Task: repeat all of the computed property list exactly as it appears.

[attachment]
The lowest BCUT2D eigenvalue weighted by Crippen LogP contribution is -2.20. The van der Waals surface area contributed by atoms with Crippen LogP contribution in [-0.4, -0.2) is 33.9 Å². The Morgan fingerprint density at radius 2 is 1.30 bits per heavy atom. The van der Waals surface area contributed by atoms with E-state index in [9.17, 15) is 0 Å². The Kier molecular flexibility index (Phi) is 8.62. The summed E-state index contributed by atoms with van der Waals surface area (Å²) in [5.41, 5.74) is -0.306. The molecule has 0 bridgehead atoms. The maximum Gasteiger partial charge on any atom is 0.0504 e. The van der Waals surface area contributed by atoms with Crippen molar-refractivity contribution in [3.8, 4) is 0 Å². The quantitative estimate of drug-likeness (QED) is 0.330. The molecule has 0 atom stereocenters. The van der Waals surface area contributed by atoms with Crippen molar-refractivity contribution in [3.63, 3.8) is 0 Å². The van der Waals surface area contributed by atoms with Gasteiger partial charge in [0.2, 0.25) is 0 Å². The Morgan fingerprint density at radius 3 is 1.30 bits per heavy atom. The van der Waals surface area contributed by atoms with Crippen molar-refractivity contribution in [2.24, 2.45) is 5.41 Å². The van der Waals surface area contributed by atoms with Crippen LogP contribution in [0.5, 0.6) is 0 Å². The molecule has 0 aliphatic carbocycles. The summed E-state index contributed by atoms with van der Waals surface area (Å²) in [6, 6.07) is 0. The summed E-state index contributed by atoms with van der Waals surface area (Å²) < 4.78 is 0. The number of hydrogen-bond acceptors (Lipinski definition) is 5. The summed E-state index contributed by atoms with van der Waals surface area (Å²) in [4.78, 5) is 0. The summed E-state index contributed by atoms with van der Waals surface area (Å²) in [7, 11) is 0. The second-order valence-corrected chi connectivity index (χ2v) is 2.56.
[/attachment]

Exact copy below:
The lowest BCUT2D eigenvalue weighted by Crippen LogP contribution is -2.20. The van der Waals surface area contributed by atoms with Crippen LogP contribution in [-0.4, -0.2) is 33.9 Å². The Morgan fingerprint density at radius 2 is 1.30 bits per heavy atom. The van der Waals surface area contributed by atoms with E-state index in [9.17, 15) is 0 Å². The Kier molecular flexibility index (Phi) is 8.62. The summed E-state index contributed by atoms with van der Waals surface area (Å²) in [5.41, 5.74) is -0.306. The molecule has 0 bridgehead atoms. The maximum Gasteiger partial charge on any atom is 0.0504 e. The van der Waals surface area contributed by atoms with Crippen molar-refractivity contribution in [3.8, 4) is 0 Å². The quantitative estimate of drug-likeness (QED) is 0.330. The molecule has 0 atom stereocenters. The van der Waals surface area contributed by atoms with Crippen molar-refractivity contribution in [3.63, 3.8) is 0 Å². The van der Waals surface area contributed by atoms with Gasteiger partial charge in [0.2, 0.25) is 0 Å². The Morgan fingerprint density at radius 3 is 1.30 bits per heavy atom. The van der Waals surface area contributed by atoms with Crippen molar-refractivity contribution in [2.24, 2.45) is 5.41 Å². The van der Waals surface area contributed by atoms with Crippen LogP contribution in [0.5, 0.6) is 0 Å². The molecule has 0 aliphatic carbocycles. The summed E-state index contributed by atoms with van der Waals surface area (Å²) in [6, 6.07) is 0. The summed E-state index contributed by atoms with van der Waals surface area (Å²) < 4.78 is 0. The number of hydrogen-bond acceptors (Lipinski definition) is 5. The summed E-state index contributed by atoms with van der Waals surface area (Å²) in [4.78, 5) is 0. The summed E-state index contributed by atoms with van der Waals surface area (Å²) in [7, 11) is 0. The second-order valence-corrected chi connectivity index (χ2v) is 2.56.